Friday, February 23, 2024

Mogalakwe demands a second bite of the cherry

Alliance for Progressives’ 2019 general elections council candidate for Moralane Ward in Shoshong Mogalakwe Mogalakwe has relaunched his elections petition against the Botswana Democratic Party (BDP) and the Independent Electoral Commission (IEC).Mogalakwe, who was one of the handful petitioners that made it to trial during mass protests against the 2019 elections results by the opposition has filed for an expedited appeal to the February High Court ruling against him.The council candidate cites several incidents and matters from the trial as the basis for his application for appeal.

Mogalakwe through his lawyers Kgoadi, Legwaila, Ngandu & Partners argues that there was not enough time to consider what he says was an avalanche of evidence that he had brought before the court.“The Court subjected itself under severe pressure to consider volumes of evidence and testimonies from witnesses which took close to two weeks trial, within an hour and 15 minutes to pronounce what my attorneys advice was an extempore decision without reasons which was delivered just before midnight.” He argues that the court should have adjourned and allowed the parties enough time to prepare their arguments considering the volume of evidence presented. It is against this among other reasons that Mogalakwe believes he deserves a second bite of the cherry. On the issue of urgency Mogalakwe argues that following the delivery of the judgement by the three judge panel of Gaopalelwe Ketlogetswe, Omphemetse Motumise and Itumeleng Segopolo on Februarry 27, 2020 a soft copy of the judgement has not been made available to his attorneys.

This delay, Mogalawe argues, has incapacitated him and he believes the Court was under pressure to deliver quick justice consequently to his prejudice.“After the 27th February 2020, I had to consider options available to me and desired the same after my attorneys have read the full judgements and advised themselves and me accordingly.”He says the case is a matter of national interest since it is an election to public office.“I am informed and verily believe this to be true that the matter is so important that by nature it is an urgent matter by law, wherefore the matter cries for justice. As a result it needs to be attended urgently not to cause unnecessary disruptions to the processes of governance…I now bring this matter under urgency for condonation of late filing of Appeal and that the Appeal be heard on an expedited basis,” the AP candidate argues.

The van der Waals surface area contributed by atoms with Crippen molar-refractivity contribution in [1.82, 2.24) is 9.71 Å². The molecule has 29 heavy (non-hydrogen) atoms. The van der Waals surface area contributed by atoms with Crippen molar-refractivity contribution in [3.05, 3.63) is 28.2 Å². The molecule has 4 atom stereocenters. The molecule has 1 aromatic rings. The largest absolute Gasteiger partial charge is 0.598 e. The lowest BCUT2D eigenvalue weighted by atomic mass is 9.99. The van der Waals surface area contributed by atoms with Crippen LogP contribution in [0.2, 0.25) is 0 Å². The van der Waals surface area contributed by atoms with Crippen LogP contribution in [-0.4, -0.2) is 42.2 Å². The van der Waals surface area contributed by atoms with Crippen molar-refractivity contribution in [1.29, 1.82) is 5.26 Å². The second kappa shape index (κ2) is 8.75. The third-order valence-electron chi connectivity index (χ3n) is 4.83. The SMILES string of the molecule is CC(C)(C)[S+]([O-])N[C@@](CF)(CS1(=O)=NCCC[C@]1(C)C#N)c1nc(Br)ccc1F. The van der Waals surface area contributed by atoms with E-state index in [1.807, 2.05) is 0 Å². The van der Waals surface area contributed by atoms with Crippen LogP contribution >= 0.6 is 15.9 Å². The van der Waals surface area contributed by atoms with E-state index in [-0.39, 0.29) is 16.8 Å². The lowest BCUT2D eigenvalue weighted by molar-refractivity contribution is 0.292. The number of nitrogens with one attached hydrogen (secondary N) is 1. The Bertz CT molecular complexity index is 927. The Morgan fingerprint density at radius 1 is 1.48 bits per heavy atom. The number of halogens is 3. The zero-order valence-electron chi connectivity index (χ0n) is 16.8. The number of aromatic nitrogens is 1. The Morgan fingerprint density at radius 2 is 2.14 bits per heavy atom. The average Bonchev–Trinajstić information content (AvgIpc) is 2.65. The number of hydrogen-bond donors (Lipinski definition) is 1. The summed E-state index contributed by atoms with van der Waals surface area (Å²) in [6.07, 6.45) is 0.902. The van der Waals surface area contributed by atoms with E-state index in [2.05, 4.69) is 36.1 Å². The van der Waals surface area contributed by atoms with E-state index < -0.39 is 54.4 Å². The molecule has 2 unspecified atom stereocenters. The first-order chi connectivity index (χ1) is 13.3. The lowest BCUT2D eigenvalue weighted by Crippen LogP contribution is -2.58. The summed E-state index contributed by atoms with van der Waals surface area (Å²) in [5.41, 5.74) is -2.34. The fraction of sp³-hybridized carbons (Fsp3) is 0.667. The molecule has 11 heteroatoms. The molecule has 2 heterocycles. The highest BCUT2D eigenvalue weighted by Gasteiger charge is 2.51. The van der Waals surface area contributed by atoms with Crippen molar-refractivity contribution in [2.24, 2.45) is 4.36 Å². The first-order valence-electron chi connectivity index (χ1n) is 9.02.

Mogalakwe also feels too much time was spent arguing points raised by the Court as opposed to the merits of the evidence presented and as such he has also been unfairly punished through the costs.In his response the victor, BDP councilor Kesebelwang Gaorongwe through his lawyers Bogopa, Manewe, Tobedza & Co has raised preliminary points challenging the High Court’s jurisdiction to entertain the matter.“The Court of Appeal Rules, 2018 specifically confers the Court of Appeal with the power and/or jurisdiction to entertain an application for leave to appeal and also an application for expedited hearing of an appeal.”The matter, the second respondent Gaorongwe argues, having been filed before the High Court is a candidate for striking off with costs. Responding to the urgency of the matter Gaorongwe argues Mogalakwe has failed to demonstrate the urgency of the matter.“The judgement was delivered on the 27th of February 2020 and the Applicant only filed the application on the 29th of May 2020. No reasonable and /or acceptable explanation for the delay has been tendered for the delay.”

He says Mogalakwe also failed to demonstrate he would not be afforded substantial redress in due course.“The governance of a country cannot be brought to a halt by a single council matter. I have been advised that the Court of Appeal has observed that the parliamentary matters are of national importance because they involve lawmakers and governance of the whole country, and therefore had to be concluded quickly without an option of appeal. That is not so with council matters.”

Gaorongwe wants the Court to dismiss the application with costs on a punitive scale. “I have been advised by my attorneys that the route which the applicant took to bring this matter to court is indicative of the highest form of recklessness and failure to pay due regard to basic rules of court. It is on this basis that I shall be seeking costs on a punitive scale. The matter has been set for next Wednesday June 10, 2020.


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